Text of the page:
City radar systems specialist calls for a shake-up
Writing in The Conversation, Professor of Electrical and Electronic Engineering, Professor David Stupples, has called for a shake-up in the tracking and control systems of passenger aircraft.
In light of efforts presently underway to recover the black box from ill-fated Malaysian Airlines Flight MH370 in the Indian Ocean, Professor Stupples says there is a need for closer monitoring and tamper-proof designs.
Professor Stupples has an extensive background in the research and design of communications and radar systems, with stints in the Royal Air Force and the Royal Signals Radar Establishment (RSRE) and with Hughes Aircraft Corporation in the United States.
He says that at the centre of speculation about what happened to Malaysian Airlines Flight MH370, is the suggestion that its Aircraft Communications Addressing and Reporting System (ACARS) and secondary surveillance transponder appear to have been switched off or disabled.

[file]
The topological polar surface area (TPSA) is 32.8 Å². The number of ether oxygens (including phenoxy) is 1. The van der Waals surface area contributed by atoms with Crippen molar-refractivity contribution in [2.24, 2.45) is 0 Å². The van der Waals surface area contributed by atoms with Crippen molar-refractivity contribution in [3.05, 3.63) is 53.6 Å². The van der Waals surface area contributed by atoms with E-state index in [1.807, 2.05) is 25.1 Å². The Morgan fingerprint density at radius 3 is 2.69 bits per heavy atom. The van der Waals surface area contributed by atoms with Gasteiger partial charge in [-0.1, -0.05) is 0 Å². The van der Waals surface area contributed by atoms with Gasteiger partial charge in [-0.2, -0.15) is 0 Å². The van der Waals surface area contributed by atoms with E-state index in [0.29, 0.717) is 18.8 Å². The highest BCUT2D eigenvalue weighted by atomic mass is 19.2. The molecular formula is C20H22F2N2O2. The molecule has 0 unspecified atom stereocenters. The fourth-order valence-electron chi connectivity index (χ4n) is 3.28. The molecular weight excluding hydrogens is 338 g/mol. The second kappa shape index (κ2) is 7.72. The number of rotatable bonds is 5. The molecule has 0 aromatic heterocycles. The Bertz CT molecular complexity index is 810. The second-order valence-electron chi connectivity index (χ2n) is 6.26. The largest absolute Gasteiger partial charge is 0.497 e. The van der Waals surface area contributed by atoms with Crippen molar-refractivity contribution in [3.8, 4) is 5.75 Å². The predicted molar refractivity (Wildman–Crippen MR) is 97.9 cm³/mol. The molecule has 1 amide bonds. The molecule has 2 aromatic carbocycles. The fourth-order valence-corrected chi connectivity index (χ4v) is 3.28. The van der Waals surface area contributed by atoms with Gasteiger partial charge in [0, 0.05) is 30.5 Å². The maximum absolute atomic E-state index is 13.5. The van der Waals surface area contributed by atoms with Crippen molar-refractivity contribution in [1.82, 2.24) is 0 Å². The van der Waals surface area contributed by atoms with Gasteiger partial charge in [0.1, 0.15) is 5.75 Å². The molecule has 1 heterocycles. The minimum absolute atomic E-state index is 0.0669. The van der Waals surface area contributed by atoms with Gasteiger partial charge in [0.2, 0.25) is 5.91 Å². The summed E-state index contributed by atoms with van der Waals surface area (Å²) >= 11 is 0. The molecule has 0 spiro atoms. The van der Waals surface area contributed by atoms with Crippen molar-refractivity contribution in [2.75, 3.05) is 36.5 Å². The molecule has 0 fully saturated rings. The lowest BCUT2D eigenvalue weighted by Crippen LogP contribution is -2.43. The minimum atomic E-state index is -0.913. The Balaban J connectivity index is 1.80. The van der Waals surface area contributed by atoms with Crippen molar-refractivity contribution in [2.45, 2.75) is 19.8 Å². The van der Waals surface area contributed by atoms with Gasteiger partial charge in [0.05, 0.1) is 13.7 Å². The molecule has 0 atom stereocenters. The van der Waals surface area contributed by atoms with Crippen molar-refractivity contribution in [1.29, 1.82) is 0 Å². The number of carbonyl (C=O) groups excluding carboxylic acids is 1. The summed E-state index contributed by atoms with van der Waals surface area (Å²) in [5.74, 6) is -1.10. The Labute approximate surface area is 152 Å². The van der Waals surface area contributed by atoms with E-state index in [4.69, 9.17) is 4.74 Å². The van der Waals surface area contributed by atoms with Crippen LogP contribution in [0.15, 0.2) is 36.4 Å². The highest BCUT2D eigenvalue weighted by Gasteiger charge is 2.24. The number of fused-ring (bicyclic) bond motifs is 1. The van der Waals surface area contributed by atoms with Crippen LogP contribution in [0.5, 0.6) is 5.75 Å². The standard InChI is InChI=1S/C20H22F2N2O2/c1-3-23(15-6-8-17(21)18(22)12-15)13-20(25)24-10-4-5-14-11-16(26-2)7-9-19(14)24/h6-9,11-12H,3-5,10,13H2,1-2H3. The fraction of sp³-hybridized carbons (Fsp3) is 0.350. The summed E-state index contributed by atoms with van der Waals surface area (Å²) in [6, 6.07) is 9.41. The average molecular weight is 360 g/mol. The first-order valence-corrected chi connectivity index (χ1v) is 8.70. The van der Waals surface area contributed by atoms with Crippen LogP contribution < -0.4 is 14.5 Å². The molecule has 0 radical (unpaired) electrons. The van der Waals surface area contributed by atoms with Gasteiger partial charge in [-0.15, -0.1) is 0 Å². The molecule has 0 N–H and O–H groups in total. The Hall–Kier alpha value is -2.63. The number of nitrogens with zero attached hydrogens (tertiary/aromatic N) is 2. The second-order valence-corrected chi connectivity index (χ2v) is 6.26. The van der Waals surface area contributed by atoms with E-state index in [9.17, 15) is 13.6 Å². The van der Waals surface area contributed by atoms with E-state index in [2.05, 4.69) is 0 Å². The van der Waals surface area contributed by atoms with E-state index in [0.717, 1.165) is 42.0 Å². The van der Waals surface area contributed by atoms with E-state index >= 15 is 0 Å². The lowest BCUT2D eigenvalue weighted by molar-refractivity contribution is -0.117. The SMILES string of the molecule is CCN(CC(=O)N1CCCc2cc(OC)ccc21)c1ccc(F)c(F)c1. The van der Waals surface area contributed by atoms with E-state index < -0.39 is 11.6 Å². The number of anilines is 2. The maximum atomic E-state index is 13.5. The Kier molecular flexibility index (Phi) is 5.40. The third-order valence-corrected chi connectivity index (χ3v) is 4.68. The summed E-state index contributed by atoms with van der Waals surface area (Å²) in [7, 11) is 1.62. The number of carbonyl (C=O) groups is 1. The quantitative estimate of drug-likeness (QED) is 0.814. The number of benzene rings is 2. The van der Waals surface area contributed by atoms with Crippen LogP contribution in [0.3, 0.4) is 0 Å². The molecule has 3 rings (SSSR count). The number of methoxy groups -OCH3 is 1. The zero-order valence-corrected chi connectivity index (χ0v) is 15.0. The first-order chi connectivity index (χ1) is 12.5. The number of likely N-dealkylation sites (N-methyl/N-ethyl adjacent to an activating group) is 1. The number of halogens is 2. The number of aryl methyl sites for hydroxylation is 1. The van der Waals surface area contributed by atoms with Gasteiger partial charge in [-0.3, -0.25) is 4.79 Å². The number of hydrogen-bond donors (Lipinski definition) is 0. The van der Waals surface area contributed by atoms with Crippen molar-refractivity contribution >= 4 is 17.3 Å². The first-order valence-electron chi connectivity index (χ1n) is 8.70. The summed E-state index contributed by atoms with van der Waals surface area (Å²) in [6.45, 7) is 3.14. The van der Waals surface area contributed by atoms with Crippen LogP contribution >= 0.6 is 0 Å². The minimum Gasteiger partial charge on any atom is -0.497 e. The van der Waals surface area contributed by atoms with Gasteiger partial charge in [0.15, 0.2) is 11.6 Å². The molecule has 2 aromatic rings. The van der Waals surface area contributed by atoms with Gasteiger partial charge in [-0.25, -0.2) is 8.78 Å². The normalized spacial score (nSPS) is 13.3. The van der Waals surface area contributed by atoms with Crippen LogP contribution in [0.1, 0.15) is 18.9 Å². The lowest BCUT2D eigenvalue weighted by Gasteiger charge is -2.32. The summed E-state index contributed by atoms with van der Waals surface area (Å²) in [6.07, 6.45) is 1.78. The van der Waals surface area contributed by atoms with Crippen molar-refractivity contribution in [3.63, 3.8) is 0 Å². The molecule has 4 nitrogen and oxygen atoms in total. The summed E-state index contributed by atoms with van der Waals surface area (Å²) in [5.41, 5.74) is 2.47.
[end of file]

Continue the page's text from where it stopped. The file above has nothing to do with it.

Professor Stupples suggests that international aviation authorities should take the lead in making changes:
"The International Civil Aviation Organisation and the International Air Transport Association should consider isolating an aircraft's Automatic Dependent Surveillance-Broadcast (ADS-B) and ACARS so the crew can't be disabled from the plane or at least ensure that the equipment will revert to an emergency mode if this is attempted."